The Canterbury Tales: Top Ten Quotes

General Prologue
Inkeeper and Host, said to the pilgrims traveling to Canterbury
“Its that you each, to shorten the long journey,
Shall tell two tales en route to Canterbury,
And, coming homeward, another two,
Stories of things that happened long ago.
Whoever best acquits himself, and tells
The most amusing and instructive tale,
Shall have a dinner, paid by us all,
Here in this roof, and under this roof-tree,
When we come back again from Canterbury.”(P. 21)

The Millers Tale
Chaucer, speaking as the narrator, to the reader
“The miller is a lout, as youre aware;
So was the reeve, and so were many more.
They both told bawdy stories. Then beware,
And do not lay upon me all the blame,
Or take in earnest what is meant in fun.”(P.81)

The Prioress Tale
“The serpent Satan, our first enemy,
Who has his wasps nests in the heart of Jews,
Swelled up: O Hebrew people! was his cry,
Is it an honorable thing, think you,
That such a boy should walk where he may choose,
In scorn of you, and make of you his scoff,
Singing songs that are an insult to your faith?”(P.162)

The Tale of Sir Topaz
Told by Chaucer to the pilgrims
“The knight was so adventurous
He never slept in any house,
But wrapped him in his hood;
His pillow was his shining helm,
While his charger grazes by him
On herbs so fresh and good.
And he drank water from the well
And as did the knight Sir Perciva
Whose armor was so fine;
Till on a day–
No more of this, by God! our host declared,
This arrant drivel of yours makes me tired!
God be my witness, it makes my ears ache
To listen to you spout the filthy stuff!
The devil take such jingles! I suppose
Its whats called doggerel.”(P. 172-173)

The Monks Tale
The Monk speaking
“I shall lament, and in the Tragic Mode,
The sufferings of those who once stood high,
Who fell from eminence, so that none could
Deliver them out of adversity.”(P.178)

The Prologue of the Wife of Baths Tale
The wife of Bath speaking
“Experience–and no matter what they say
In books–is good enough authority
For me to speak of trouble in marriage.
For ever since I was twelve years of age,
Thanks be to God, Ive had no less than five
Husbands at church door–if one may believe
I could be wed so often legally!” (P.220)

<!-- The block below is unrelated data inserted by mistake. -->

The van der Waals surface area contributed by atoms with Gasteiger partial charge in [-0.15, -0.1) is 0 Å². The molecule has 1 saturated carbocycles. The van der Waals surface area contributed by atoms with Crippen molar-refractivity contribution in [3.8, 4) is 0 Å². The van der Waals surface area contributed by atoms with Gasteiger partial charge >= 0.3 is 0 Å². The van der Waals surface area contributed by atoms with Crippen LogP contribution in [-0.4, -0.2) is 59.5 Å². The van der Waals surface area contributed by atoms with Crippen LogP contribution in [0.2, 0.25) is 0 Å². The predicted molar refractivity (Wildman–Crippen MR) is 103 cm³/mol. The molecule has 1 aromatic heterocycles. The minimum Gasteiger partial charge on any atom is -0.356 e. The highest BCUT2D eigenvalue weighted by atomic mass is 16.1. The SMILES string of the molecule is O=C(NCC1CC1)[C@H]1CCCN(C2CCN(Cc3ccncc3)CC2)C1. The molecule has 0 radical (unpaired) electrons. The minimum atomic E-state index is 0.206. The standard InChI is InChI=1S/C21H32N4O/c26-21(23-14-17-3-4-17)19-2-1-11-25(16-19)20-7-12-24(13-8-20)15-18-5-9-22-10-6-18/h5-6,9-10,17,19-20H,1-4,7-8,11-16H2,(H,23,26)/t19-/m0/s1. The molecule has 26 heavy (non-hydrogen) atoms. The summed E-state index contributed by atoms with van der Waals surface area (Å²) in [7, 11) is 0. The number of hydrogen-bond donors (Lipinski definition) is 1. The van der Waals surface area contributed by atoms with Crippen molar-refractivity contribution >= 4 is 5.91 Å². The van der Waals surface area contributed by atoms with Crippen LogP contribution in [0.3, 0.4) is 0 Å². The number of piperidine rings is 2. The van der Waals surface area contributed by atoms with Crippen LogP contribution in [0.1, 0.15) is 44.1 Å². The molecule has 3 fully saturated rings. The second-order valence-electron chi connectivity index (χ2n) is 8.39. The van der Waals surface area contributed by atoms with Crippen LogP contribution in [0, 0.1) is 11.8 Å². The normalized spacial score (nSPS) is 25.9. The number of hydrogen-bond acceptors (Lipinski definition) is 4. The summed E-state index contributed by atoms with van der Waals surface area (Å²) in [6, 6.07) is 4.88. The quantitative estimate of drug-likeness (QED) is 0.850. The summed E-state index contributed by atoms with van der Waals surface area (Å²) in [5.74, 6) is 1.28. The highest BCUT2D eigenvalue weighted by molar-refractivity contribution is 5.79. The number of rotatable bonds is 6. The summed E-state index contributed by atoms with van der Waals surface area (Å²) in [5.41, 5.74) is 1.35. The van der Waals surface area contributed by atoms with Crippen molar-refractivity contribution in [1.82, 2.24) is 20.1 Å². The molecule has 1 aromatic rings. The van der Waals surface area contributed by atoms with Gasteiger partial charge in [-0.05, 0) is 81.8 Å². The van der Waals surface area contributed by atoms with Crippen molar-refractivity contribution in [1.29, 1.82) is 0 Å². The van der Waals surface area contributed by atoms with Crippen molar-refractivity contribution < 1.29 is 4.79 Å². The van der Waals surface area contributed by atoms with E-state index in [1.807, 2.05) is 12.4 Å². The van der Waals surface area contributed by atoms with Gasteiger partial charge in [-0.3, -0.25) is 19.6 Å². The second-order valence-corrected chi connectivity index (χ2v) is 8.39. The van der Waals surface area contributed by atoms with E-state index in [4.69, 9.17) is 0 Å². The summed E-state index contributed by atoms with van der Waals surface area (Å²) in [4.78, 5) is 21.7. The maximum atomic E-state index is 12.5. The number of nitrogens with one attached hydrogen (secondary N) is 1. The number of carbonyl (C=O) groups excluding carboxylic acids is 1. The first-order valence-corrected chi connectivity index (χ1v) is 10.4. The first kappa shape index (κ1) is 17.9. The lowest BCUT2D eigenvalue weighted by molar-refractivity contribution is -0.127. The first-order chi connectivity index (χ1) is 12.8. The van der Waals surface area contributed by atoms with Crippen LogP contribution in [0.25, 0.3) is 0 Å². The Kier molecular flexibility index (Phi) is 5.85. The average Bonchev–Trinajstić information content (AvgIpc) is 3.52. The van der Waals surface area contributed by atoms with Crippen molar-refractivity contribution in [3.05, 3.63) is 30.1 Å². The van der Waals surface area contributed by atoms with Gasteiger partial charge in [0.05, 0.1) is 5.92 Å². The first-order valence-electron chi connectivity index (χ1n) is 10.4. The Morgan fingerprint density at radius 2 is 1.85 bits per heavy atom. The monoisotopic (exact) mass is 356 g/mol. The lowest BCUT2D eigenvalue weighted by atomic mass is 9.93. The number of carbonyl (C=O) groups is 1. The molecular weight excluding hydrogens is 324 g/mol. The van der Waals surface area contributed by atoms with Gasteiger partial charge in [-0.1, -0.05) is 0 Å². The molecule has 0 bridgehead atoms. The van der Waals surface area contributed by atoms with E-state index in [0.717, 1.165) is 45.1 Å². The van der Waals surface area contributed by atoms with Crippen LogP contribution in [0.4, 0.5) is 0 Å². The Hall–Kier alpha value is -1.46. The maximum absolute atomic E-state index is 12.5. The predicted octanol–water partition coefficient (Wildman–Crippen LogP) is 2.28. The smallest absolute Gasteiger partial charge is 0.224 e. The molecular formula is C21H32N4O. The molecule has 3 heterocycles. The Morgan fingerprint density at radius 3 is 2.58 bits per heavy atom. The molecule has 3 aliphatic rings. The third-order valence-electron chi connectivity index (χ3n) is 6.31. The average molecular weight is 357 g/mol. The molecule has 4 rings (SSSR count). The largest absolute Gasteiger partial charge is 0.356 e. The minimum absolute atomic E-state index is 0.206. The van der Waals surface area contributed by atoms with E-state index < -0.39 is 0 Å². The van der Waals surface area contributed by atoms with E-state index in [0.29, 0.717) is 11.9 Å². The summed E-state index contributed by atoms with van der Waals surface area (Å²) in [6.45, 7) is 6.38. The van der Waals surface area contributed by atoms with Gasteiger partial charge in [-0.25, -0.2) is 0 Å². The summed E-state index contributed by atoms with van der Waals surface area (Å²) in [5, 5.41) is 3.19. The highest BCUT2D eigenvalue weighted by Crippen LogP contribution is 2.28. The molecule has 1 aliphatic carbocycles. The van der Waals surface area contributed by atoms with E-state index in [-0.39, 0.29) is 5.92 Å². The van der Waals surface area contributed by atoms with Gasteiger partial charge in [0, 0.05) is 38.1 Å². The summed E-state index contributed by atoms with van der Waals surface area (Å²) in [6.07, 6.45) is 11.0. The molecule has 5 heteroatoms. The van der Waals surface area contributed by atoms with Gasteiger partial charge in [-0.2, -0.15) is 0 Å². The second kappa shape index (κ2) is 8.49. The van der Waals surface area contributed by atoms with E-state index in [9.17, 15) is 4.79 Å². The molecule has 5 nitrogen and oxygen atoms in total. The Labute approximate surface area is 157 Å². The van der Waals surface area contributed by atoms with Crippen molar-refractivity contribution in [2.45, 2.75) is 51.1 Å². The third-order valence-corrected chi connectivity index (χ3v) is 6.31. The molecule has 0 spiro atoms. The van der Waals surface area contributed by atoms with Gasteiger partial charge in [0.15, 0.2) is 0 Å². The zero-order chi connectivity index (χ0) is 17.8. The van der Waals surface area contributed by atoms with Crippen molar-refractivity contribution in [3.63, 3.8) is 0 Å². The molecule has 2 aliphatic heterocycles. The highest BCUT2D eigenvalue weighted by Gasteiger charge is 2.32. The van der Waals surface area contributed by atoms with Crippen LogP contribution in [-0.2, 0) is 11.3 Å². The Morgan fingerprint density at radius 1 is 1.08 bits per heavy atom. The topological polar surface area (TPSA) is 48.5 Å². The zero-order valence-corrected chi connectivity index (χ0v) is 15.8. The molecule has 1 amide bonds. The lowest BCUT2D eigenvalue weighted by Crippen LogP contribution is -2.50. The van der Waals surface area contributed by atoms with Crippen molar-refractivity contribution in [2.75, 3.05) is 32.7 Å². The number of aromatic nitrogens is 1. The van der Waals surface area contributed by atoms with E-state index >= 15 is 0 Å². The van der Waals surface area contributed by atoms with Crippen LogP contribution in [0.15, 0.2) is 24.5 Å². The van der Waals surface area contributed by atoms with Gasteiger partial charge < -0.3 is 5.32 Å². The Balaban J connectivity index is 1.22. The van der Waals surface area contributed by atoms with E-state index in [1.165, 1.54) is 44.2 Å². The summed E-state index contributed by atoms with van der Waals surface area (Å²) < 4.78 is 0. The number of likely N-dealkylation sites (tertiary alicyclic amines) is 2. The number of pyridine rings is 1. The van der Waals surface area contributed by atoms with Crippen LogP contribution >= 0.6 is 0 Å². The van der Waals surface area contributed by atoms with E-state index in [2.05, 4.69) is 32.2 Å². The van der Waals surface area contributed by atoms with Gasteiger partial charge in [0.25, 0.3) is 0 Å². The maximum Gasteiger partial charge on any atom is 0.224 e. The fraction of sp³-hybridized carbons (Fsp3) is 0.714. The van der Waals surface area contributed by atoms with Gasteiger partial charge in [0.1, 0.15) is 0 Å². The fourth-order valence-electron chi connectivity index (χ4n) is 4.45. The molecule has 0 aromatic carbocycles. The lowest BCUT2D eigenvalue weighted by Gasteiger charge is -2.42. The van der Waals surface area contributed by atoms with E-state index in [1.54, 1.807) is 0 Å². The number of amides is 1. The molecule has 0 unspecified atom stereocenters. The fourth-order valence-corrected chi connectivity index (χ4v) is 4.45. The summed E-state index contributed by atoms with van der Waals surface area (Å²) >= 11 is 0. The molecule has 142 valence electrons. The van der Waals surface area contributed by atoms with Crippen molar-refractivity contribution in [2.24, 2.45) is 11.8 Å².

“Purity in body and heart
May please some–as for me, I make no boast.
For, as you know, no master of a household
Has all of his utensils made of gold;
Some are wood, and yet they are of use.
The Lord calls folk to Him in many ways,
And each has his particular gift from God,
Some this, some that, even as He thinks good.” (P. 221)

The Scholars Tale
Griselda has lost her children to the testing of her husband the Marquis, and these are his thoughts on her patience
“The more the marquis pondered it, the more
“He wondered at her patience, and if he
Had not known of a certainty before
Griselda loved her children perfectly,
Hed have thought it was from craft or cruelty,
From rancour, or from sheer hard-heartedness
She endured this with an untroubled face.” (P. 297)

The Prologue of the Pardoners Tale
The Pardoner explains his philosophy on how he pardons
“I only preach of avarice and the like,
And in this way induce them to be free
In giving cash–especially to me.
Because my only interest is in gain;
Ive none whatever in rebuking sin.
No, none! When they are pushing up the daises,
Their souls, for all I care, can go to blazes.” (P. 396)

The Authors Valediction and Retraction
Chaucers closing part to the Canterbury Tales
“And so I meekly beseech you, for Gods mercy, that you pray for me, that Christ may have mercy upon me and forgive me my trespasses, in particular any translations and my authorship of works of worldly vanity, the which I revoke in this Retraction…” (P. 464)